On a side note, Gold Coast youngsters Will Brodie and Callum Ah Chee continued to show off their talent in another good game collecting 23 and 22 disposals respectively.

Like the Lions, Gold Coast face another premiership contender next round in the form of the defending premiers Richmond. The Suns will hope for a major upset in front of their home fans from Metricon Stadium on Saturday afternoon.

Queensland weekly wrap: Scott stars for Allies; U16s go down

WITH the National Championships underway at the Under 16 and 18 levels, there has been plenty of opportunity for Queensland youngsters to strut their stuff on the big stage. Meanwhile at the elite level, it was a disappointing weekend for the AFL sides, but the Lions AFLW side roared in their winter series opener.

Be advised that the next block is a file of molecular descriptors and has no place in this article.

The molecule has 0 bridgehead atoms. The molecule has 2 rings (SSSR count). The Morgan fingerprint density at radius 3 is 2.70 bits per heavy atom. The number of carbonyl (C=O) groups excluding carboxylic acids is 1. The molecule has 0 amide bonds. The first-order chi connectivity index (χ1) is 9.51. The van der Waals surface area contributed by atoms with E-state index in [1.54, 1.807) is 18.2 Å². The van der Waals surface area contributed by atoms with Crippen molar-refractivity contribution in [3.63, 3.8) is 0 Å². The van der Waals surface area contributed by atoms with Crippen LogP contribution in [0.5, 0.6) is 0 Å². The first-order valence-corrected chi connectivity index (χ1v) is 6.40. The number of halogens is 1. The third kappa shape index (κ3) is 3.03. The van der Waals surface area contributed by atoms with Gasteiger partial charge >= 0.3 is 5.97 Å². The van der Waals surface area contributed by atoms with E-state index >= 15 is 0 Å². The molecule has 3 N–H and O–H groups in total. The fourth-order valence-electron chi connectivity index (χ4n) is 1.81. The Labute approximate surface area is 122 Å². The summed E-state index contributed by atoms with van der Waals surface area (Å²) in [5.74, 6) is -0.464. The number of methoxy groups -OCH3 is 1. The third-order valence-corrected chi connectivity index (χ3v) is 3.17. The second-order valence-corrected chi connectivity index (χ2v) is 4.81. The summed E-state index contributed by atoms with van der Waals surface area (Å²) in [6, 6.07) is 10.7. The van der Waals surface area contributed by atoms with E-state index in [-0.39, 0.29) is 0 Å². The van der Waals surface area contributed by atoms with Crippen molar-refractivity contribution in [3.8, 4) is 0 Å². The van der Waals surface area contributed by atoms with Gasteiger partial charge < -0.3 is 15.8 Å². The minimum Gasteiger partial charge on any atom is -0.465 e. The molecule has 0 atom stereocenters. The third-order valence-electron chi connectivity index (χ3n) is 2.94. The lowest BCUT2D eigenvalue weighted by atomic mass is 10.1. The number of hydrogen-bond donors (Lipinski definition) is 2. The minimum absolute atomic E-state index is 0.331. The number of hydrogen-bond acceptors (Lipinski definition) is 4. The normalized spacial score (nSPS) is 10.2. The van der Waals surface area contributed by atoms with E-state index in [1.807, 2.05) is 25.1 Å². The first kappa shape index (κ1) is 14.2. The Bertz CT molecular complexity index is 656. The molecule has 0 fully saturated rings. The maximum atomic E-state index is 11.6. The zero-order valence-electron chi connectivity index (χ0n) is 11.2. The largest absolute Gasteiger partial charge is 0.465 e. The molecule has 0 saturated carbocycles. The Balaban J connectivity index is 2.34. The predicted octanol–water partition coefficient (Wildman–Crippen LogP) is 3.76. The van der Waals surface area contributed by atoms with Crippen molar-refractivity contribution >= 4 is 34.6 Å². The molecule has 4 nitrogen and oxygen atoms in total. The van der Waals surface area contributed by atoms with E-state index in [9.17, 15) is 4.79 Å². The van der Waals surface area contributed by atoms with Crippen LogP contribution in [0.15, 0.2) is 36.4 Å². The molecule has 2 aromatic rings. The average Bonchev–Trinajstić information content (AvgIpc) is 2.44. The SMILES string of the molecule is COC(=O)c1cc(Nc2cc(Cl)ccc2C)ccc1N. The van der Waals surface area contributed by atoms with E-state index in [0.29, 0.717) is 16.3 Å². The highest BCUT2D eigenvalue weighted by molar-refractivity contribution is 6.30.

Suns academy prospect stars for Allies

Potential father-son and Gold Coast academy prospect Bailey Scott played a starring role in the Allies’ Round One victory over Vic Country in the under 18 National Championships. Scott was in the conversation for best on ground grabbing 23 touches and kicking two goals. The 186cm midfielder also had five clearances and five tackles to round out a complete game.

Brisbane Lions Academy’s Connor McFadyen was very solid also collecting 19 disposals, an impressive feat for a 190cm key position player who also spent some time in the midfield.

Queensland representatives in the Allies squad have a tough matchup this Saturday when they face Vic Metro, who looked in full control against Western Australia in their first-round win. Scott particularly will have his work cut out when he goes face to face with Vic Metro’s gun midfielders Bailey Smith and Rhylee West. Tip-off is 11:00am from Southport AFC, Saturday June 16.